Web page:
"According to the EEOC regulations, `substantially limit[ed]' means `[u]nable to perform a major life activity that the average person in the general population can perform'; or `[s]ignificantly restricted as to the condition, manner or duration under which an individual can perform a particular major life activity as compared to the condition, manner, or duration under which the average person in the general population can perform that same major life activity.'" Toyota Motor Mfg., Ky., 122 S. Ct. at 690 (quoting 29 C.F.R. § 1630.2(j) (2001) (alterations in original)). See also Otting, 223 F.3d at 709 ("`Substantially limits' means an individual is `[u]nable to perform [, ...] or [is s]ignificantly restricted as to the condition, manner or duration under which [he] ... can perform[,] a major life activity ... which the average person in the general population can perform ...'") (quoting § 1630.2(j) (1)) (alterations in original). "In determining whether an individual is substantially limited in a major life activity, the regulations instruct that the following factors should be considered: `[t]he nature and severity of impairment[;][t]he duration or expected duration of the impairment[;] and [t]he permanent or long-term impact, or the expected permanent or long-term impact of or resulting from the impairment.'" Toyota Motor Mfg., Ky., 122 S. Ct. at 690 (quoting §§ 1630.2(j) (2) (i) (iii) (alterations in original)). See also Otting, 223 F.3d at 711 (also citing § 1630.2(j)). Moreover, the ADA "addresses substantial limitations on major life activities, not utter inabilities." Bragdon, 524 U.S. at 641, 118 S. Ct. 2196.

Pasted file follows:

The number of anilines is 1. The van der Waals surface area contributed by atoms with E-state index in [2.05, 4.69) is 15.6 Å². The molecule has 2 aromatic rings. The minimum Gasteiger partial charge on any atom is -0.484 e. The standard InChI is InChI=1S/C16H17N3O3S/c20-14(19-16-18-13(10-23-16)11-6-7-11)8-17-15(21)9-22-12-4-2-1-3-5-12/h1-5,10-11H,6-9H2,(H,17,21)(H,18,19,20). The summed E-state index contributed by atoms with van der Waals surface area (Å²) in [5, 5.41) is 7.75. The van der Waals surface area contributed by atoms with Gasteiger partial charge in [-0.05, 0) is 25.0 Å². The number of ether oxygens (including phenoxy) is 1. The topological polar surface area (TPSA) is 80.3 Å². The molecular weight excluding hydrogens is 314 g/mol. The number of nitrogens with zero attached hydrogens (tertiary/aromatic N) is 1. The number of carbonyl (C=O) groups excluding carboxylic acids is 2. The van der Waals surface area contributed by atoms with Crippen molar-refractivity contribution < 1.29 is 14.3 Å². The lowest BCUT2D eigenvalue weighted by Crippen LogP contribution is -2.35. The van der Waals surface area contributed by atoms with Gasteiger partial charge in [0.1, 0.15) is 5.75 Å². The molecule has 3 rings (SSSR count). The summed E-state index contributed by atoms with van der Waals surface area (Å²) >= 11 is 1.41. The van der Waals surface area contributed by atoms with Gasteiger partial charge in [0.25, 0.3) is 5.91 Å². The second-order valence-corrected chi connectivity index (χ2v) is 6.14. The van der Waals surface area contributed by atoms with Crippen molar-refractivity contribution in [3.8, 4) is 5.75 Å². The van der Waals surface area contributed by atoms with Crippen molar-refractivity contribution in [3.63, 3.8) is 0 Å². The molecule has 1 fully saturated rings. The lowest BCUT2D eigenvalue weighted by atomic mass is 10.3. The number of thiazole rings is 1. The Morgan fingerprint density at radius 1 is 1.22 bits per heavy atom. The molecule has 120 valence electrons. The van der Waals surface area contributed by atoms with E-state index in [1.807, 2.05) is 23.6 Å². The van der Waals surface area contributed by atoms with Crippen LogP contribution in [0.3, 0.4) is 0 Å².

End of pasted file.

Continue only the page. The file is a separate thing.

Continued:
In Toyota Motor Mfg., the Supreme Court addressed the question of "what a plaintiff must demonstrate to establish a substantial limitation in the specific major life activity of performing manual tasks." 122 S. Ct. at 691. After analyzing the terms "substantial" and "major," the Court held "that to be substantially limited in performing manual tasks, an individual must have an impairment that prevents or severely restricts the individual from doing activities that are of central importance to most people's daily lives. The impairment's impact must also be permanent or long-term." Id. Moreover, "[i]t is insufficient for individuals attempting to prove disability status under this test to merely submit evidence of a medical diagnosis of an impairment. Instead, the ADA requires those `claiming the Act's protection ... to prove a disability by offering evidence that the extent of the limitation [caused by their impairment] in terms of their own experience ... is substantial.'" Toyota Motor Mfg., 122 S. Ct. at 691-92 (quoting Albertson's, Inc. v. Kirkingburg, 527 U.S. 555, 567, 119 S. Ct. 2162, 144 *960 L.Ed.2d 518 (1999)) (first alteration added; remaining alterations supplied). This definition "makes clear that Congress intended the existence of a disability to be determined in such a case-by-case manner." Id. at 692, 119 S. Ct. 2162. "An individualized assessment of the effect of an impairment is particularly necessary when the impairment is one whose symptoms vary widely from person to person." Id. See also Moysis, 278 F.3d at 825 ("Because disability is determined on a case-by-case basis, a court must ask whether the particular impairment constitutes for the particular person a significant barrier to employment." (interim quotations; alterations omitted)).